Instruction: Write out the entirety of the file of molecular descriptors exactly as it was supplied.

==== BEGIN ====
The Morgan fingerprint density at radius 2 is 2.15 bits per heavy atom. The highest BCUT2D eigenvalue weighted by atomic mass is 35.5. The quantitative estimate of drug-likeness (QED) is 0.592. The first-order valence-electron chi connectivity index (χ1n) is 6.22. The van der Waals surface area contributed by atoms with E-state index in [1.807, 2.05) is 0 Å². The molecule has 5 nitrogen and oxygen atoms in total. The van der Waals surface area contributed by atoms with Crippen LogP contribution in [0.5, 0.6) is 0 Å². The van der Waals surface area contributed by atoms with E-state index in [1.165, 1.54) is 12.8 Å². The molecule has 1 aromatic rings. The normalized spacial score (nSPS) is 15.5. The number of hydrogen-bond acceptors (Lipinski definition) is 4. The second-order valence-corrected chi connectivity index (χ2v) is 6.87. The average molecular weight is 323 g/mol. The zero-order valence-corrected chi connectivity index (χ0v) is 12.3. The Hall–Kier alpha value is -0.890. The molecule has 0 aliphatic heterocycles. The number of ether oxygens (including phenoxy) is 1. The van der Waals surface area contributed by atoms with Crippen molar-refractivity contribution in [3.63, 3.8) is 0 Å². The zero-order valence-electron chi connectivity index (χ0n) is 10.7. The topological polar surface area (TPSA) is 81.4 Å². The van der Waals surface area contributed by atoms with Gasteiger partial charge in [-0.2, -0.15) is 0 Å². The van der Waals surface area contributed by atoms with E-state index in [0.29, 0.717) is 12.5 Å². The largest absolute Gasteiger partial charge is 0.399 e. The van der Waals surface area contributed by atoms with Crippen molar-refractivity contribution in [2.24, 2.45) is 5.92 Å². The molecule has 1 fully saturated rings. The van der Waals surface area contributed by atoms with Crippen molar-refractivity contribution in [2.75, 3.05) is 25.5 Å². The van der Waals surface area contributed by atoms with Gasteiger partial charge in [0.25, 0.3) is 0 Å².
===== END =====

The Morgan fingerprint density at radius 2 is 2.15 bits per heavy atom. The highest BCUT2D eigenvalue weighted by atomic mass is 35.5. The quantitative estimate of drug-likeness (QED) is 0.592. The first-order valence-electron chi connectivity index (χ1n) is 6.22. The van der Waals surface area contributed by atoms with E-state index in [1.807, 2.05) is 0 Å². The molecule has 5 nitrogen and oxygen atoms in total. The van der Waals surface area contributed by atoms with Crippen LogP contribution in [0.5, 0.6) is 0 Å². The van der Waals surface area contributed by atoms with E-state index in [1.165, 1.54) is 12.8 Å². The molecule has 1 aromatic rings. The normalized spacial score (nSPS) is 15.5. The number of hydrogen-bond acceptors (Lipinski definition) is 4. The second-order valence-corrected chi connectivity index (χ2v) is 6.87. The average molecular weight is 323 g/mol. The zero-order valence-corrected chi connectivity index (χ0v) is 12.3. The Hall–Kier alpha value is -0.890. The molecule has 0 aliphatic heterocycles. The number of ether oxygens (including phenoxy) is 1. The van der Waals surface area contributed by atoms with Crippen molar-refractivity contribution in [3.63, 3.8) is 0 Å². The zero-order valence-electron chi connectivity index (χ0n) is 10.7. The topological polar surface area (TPSA) is 81.4 Å². The van der Waals surface area contributed by atoms with Gasteiger partial charge in [-0.2, -0.15) is 0 Å². The van der Waals surface area contributed by atoms with E-state index in [0.29, 0.717) is 12.5 Å². The largest absolute Gasteiger partial charge is 0.399 e. The van der Waals surface area contributed by atoms with Crippen molar-refractivity contribution in [2.24, 2.45) is 5.92 Å². The molecule has 1 fully saturated rings. The van der Waals surface area contributed by atoms with Crippen molar-refractivity contribution in [2.75, 3.05) is 25.5 Å². The van der Waals surface area contributed by atoms with Gasteiger partial charge in [0.25, 0.3) is 0 Å².